While the first Rankin/Bass Easter special can easily be hailed as a surrealistic fever dream whose avalanche of eye-popping moments (Peter Cottontail dressed up as turkey, a spider flying in a rocket, a group of caterpillars wearing body paint that resembles the American flag), if they don’t exactly captivate a surely confused audience, at least give you reason to stay awake through the narcoleptic songs that litter Here Comes Peter Cottontail like so many unwelcome rabbit pellets, it is the introduction to constitutional law it gives children that really provides viewing value for do-gooder parents who demand cartoons be educational instead of fun. Continue reading “Here Comes Peter Cottontail (1971)”
The story of Easter can’t help but move you to your very soul! The love, the sacrifice, the moment of doubt and ultimately the resurrection that allows the message of hope to be spread to everyone for ever after! And though we inevitably come up wanting in trying to follow his example, his love for us never wanes! So I praise you Stuffy, the first Easter Rabbit! Continue reading “The First Easter Rabbit (1976)”
Cruise Into Terror is a masterclass on the importance of a man keeping his woman satisfied in the bedroom. Ostensibly about a lost Egyptian tomb in the Gulf of Mexico (don’t ask – it was the 70s!), the film ably depicts the terrible things that can happen when a neglected woman is forced to copulate with the Antichrist’s babysitter! Continue reading “Cruise Into Terror (1978)”
If you had ever told me that trading a dirty fish tank for Sir Richard Burton (Cleopatra, The Robe) in a movie about a killer brain would be total downgrade, I would have been right to scoff at such an absurd suggestion.
But then I watched The Medusa Touch in which the viewer is subjected to almost two hours of Burton whining to his psychiatrist (Lee Remmick obviously cashing in on her supernatural notoriety from her role in The Omen. For his part, Burton was fresh off The Exorcist II, so he was just cashing in.) about how he keeps hoping people would die horrible deaths and then they did. After that, I couldn’t help but think wistfully back to the golden age of killer brain movies like Donovan’s Brain. Continue reading “The Medusa Touch (1978)”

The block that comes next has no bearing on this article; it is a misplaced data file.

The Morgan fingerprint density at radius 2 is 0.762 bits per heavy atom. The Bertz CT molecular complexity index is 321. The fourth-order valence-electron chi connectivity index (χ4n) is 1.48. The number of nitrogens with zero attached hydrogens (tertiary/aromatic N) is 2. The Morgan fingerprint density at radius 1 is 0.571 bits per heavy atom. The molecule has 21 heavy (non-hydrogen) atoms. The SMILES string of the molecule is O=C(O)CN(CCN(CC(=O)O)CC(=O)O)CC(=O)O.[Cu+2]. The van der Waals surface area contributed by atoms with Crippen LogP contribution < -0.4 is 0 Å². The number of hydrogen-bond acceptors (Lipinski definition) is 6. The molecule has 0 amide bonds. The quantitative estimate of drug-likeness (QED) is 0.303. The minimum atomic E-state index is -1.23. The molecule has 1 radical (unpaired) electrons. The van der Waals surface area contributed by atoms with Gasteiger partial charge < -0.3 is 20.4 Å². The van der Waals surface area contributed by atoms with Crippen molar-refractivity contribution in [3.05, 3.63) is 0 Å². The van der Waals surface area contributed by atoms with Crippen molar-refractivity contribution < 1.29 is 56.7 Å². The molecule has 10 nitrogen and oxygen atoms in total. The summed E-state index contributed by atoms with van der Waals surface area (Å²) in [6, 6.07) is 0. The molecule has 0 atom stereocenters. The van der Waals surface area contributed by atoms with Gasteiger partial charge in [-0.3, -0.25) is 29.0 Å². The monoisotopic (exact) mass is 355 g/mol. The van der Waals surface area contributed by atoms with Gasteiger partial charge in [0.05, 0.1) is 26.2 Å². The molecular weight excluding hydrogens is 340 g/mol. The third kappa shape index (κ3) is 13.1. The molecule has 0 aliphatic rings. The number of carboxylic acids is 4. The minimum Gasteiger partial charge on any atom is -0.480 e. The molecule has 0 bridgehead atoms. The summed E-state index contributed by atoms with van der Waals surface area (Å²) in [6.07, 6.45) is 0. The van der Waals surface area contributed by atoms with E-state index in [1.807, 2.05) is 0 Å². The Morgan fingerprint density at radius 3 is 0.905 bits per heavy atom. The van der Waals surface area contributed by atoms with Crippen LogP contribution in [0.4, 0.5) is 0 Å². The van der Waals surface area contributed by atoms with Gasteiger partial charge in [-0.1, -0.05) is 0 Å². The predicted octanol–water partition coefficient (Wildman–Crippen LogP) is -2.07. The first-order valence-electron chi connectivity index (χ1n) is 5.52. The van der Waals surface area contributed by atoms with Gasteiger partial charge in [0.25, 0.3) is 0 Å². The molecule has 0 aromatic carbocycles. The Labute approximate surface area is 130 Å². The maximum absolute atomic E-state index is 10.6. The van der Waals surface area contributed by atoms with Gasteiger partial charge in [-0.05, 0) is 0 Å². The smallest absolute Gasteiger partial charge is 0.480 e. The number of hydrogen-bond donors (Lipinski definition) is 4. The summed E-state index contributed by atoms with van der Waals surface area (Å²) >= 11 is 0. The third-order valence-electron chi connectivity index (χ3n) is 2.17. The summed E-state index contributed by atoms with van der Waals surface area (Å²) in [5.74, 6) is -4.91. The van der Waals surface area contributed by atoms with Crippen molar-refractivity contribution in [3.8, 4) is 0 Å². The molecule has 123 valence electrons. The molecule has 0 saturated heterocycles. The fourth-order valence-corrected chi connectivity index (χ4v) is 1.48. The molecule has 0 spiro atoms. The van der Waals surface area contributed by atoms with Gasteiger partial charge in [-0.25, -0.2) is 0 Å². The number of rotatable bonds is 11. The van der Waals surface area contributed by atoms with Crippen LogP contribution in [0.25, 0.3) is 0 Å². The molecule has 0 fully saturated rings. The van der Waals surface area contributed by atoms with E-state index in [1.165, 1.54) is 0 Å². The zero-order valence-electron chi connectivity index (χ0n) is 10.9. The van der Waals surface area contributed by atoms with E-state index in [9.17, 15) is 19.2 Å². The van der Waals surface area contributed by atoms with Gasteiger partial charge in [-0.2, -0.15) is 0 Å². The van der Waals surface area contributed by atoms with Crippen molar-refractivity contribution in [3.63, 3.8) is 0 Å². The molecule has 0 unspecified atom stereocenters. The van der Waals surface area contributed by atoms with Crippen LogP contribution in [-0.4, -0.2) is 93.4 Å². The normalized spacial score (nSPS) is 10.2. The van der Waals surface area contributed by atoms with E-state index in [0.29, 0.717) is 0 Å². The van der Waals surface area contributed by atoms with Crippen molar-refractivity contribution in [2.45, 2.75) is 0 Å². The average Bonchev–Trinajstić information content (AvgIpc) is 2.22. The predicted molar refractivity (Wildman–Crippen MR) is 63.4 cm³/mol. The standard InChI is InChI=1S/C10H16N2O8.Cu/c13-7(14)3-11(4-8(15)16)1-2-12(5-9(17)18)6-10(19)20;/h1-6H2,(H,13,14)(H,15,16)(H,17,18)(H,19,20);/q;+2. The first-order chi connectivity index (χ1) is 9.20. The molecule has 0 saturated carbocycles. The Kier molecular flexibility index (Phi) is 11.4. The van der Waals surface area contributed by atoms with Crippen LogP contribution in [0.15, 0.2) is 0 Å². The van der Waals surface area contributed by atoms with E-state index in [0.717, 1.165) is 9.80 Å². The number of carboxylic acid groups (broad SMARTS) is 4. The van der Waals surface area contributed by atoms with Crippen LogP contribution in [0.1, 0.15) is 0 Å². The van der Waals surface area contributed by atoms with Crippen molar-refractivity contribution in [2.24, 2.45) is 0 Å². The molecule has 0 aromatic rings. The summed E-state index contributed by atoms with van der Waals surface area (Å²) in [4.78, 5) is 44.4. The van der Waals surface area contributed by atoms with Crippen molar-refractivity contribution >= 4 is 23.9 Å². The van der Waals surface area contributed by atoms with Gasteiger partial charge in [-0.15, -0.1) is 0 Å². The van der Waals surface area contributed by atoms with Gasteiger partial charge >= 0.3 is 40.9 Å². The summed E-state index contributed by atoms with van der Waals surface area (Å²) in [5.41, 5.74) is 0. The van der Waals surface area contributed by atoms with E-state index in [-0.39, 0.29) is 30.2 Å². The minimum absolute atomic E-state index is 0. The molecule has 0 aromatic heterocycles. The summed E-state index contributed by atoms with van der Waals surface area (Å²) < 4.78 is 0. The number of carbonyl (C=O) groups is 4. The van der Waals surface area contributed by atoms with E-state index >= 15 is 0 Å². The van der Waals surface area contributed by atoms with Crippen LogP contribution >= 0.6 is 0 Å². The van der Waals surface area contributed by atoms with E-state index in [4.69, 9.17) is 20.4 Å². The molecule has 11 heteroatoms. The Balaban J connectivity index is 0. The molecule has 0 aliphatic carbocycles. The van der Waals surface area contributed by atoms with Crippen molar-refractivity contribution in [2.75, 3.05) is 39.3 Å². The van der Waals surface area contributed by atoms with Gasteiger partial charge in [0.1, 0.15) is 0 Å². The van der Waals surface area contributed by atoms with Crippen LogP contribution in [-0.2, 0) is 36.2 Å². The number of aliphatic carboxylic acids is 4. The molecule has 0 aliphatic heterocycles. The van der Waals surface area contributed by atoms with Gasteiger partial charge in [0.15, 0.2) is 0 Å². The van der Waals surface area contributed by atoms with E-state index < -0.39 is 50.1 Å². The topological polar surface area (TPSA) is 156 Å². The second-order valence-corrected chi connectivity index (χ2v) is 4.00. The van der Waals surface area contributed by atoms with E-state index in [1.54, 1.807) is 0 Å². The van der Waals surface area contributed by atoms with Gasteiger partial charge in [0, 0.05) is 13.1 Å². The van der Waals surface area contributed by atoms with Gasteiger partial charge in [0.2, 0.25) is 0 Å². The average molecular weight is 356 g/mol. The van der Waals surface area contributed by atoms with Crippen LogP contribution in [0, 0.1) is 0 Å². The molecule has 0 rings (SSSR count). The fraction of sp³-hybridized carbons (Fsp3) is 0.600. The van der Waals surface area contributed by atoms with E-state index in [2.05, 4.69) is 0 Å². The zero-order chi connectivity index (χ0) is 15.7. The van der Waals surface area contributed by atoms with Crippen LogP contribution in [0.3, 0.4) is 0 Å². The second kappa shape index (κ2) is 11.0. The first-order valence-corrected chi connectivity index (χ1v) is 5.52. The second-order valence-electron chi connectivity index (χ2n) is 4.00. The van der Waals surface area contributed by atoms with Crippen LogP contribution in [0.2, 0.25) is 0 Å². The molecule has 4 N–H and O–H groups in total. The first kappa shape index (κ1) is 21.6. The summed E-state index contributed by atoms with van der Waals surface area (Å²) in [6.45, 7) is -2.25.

There are all sorts of twists and turns in Along Came A Spider, an ABC Moive of the Week starring Suzanne Pleshette and Ed Nelson as a couple of star-crossed psychopath lovers. Sometimes, you’ll think she’s crazy, sometimes you’ll think he’s crazy and sometimes watching the mindgames going on between her archeologist character and his physicist character, you’ll wonder if we shouldn’t just shut down all the universities and make people get real jobs where they don’t have so much free time to concoct meticulous murders and frame ups. Continue reading “Along Came a Spider (1970)”
Joe Patroni is back! The spiritual center of the Airport series (strictly by default since he’s the only recurring character in all four films) completes a journey that began in the original Airport when he was the chief mechanic who helped shovel out a snowbound plane on Runway 29. Since that blizzardy night, he’s become an executive at a different airline, gone on to be a liaison between the military and yet another company, before finally settling in at a fourth airline as a pilot who now magically has 30 years experience flying all manner of aircraft! Continue reading “The Concorde… Airport ’79 (1979)”
An avalanche of stock footage and primitive special effects conspire to bury poor bloated Rock Hudson’s career in this Roger Corman-produced late 70s entry in the disaster film canon. And while the avalanche sequence, regardless of how unconvincingly it was edited, at least provided the only moments of excitement, the film otherwise seemed intent on putting so little effort into even the expected tropes of the genre you barely were given a chance to laugh at the characters’ various crises! Continue reading “Avalanche (1978)”